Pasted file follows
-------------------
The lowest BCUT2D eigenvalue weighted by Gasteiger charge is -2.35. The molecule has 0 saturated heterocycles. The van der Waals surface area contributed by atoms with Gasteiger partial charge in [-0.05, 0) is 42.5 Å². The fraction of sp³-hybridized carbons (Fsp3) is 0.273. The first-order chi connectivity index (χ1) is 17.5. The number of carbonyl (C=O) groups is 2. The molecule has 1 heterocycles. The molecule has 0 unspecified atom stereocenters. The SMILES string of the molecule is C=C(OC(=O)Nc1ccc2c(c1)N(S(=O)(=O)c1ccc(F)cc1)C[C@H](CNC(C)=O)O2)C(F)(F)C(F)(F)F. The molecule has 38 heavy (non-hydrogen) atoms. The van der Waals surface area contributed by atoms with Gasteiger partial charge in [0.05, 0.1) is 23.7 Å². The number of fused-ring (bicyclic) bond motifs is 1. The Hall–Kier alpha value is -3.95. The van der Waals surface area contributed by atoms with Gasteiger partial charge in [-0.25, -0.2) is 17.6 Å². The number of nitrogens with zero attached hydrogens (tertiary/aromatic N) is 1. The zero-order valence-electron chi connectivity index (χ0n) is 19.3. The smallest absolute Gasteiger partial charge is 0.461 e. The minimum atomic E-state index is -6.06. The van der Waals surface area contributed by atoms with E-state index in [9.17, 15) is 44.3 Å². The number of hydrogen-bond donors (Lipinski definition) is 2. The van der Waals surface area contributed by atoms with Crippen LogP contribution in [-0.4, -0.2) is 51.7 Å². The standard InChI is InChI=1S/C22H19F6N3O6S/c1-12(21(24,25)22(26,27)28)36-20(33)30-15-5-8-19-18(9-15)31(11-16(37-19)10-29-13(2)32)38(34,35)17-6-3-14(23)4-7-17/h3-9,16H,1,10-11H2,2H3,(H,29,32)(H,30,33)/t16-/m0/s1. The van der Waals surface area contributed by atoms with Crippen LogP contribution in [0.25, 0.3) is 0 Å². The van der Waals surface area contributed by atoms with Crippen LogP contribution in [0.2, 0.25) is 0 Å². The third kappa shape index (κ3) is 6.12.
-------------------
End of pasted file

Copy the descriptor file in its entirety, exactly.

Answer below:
The lowest BCUT2D eigenvalue weighted by Gasteiger charge is -2.35. The molecule has 0 saturated heterocycles. The van der Waals surface area contributed by atoms with Gasteiger partial charge in [-0.05, 0) is 42.5 Å². The fraction of sp³-hybridized carbons (Fsp3) is 0.273. The first-order chi connectivity index (χ1) is 17.5. The number of carbonyl (C=O) groups is 2. The molecule has 1 heterocycles. The molecule has 0 unspecified atom stereocenters. The SMILES string of the molecule is C=C(OC(=O)Nc1ccc2c(c1)N(S(=O)(=O)c1ccc(F)cc1)C[C@H](CNC(C)=O)O2)C(F)(F)C(F)(F)F. The molecule has 38 heavy (non-hydrogen) atoms. The van der Waals surface area contributed by atoms with Gasteiger partial charge in [0.05, 0.1) is 23.7 Å². The number of fused-ring (bicyclic) bond motifs is 1. The Hall–Kier alpha value is -3.95. The van der Waals surface area contributed by atoms with Gasteiger partial charge in [-0.25, -0.2) is 17.6 Å². The number of nitrogens with zero attached hydrogens (tertiary/aromatic N) is 1. The zero-order valence-electron chi connectivity index (χ0n) is 19.3. The smallest absolute Gasteiger partial charge is 0.461 e. The minimum atomic E-state index is -6.06. The van der Waals surface area contributed by atoms with E-state index in [9.17, 15) is 44.3 Å². The number of hydrogen-bond donors (Lipinski definition) is 2. The van der Waals surface area contributed by atoms with Crippen LogP contribution in [-0.4, -0.2) is 51.7 Å². The standard InChI is InChI=1S/C22H19F6N3O6S/c1-12(21(24,25)22(26,27)28)36-20(33)30-15-5-8-19-18(9-15)31(11-16(37-19)10-29-13(2)32)38(34,35)17-6-3-14(23)4-7-17/h3-9,16H,1,10-11H2,2H3,(H,29,32)(H,30,33)/t16-/m0/s1. The van der Waals surface area contributed by atoms with Crippen LogP contribution in [0.25, 0.3) is 0 Å². The van der Waals surface area contributed by atoms with Crippen LogP contribution in [0.2, 0.25) is 0 Å². The third kappa shape index (κ3) is 6.12.